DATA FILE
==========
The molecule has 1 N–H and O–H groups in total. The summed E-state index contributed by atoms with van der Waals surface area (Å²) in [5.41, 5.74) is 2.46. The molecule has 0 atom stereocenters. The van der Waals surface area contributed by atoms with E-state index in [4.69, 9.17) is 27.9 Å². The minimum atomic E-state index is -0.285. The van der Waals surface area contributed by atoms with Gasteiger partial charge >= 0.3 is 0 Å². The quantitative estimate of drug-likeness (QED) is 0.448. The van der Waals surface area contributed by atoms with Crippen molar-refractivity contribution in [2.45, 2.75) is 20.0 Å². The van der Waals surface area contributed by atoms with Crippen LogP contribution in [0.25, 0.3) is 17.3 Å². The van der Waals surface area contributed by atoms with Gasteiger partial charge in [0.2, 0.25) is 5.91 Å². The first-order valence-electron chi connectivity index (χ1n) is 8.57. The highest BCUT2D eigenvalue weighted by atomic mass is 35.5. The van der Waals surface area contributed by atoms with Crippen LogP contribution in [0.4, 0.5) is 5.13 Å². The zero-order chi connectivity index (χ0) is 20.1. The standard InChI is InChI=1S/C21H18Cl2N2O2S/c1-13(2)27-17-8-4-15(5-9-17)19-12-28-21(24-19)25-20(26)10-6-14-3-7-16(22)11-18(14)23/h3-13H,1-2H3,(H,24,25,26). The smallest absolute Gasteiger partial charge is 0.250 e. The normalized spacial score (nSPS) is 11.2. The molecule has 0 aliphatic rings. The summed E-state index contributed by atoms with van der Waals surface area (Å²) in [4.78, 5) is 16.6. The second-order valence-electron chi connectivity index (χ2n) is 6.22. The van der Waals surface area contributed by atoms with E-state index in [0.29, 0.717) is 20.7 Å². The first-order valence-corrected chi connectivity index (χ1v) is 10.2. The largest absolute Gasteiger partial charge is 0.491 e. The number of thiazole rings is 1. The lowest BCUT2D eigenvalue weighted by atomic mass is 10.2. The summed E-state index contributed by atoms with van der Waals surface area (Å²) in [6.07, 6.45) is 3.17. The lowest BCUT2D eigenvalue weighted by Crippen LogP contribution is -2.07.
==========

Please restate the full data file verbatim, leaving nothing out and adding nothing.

The molecule has 1 N–H and O–H groups in total. The summed E-state index contributed by atoms with van der Waals surface area (Å²) in [5.41, 5.74) is 2.46. The molecule has 0 atom stereocenters. The van der Waals surface area contributed by atoms with E-state index in [4.69, 9.17) is 27.9 Å². The minimum atomic E-state index is -0.285. The van der Waals surface area contributed by atoms with Gasteiger partial charge >= 0.3 is 0 Å². The quantitative estimate of drug-likeness (QED) is 0.448. The van der Waals surface area contributed by atoms with Crippen molar-refractivity contribution in [2.45, 2.75) is 20.0 Å². The van der Waals surface area contributed by atoms with Crippen LogP contribution in [0.25, 0.3) is 17.3 Å². The van der Waals surface area contributed by atoms with Gasteiger partial charge in [0.2, 0.25) is 5.91 Å². The first-order valence-electron chi connectivity index (χ1n) is 8.57. The highest BCUT2D eigenvalue weighted by atomic mass is 35.5. The van der Waals surface area contributed by atoms with Crippen LogP contribution in [0.4, 0.5) is 5.13 Å². The zero-order chi connectivity index (χ0) is 20.1. The standard InChI is InChI=1S/C21H18Cl2N2O2S/c1-13(2)27-17-8-4-15(5-9-17)19-12-28-21(24-19)25-20(26)10-6-14-3-7-16(22)11-18(14)23/h3-13H,1-2H3,(H,24,25,26). The smallest absolute Gasteiger partial charge is 0.250 e. The normalized spacial score (nSPS) is 11.2. The molecule has 0 aliphatic rings. The summed E-state index contributed by atoms with van der Waals surface area (Å²) in [4.78, 5) is 16.6. The second-order valence-electron chi connectivity index (χ2n) is 6.22. The van der Waals surface area contributed by atoms with E-state index in [0.29, 0.717) is 20.7 Å². The first-order valence-corrected chi connectivity index (χ1v) is 10.2. The largest absolute Gasteiger partial charge is 0.491 e. The number of thiazole rings is 1. The lowest BCUT2D eigenvalue weighted by atomic mass is 10.2. The summed E-state index contributed by atoms with van der Waals surface area (Å²) in [6.07, 6.45) is 3.17. The lowest BCUT2D eigenvalue weighted by Crippen LogP contribution is -2.07.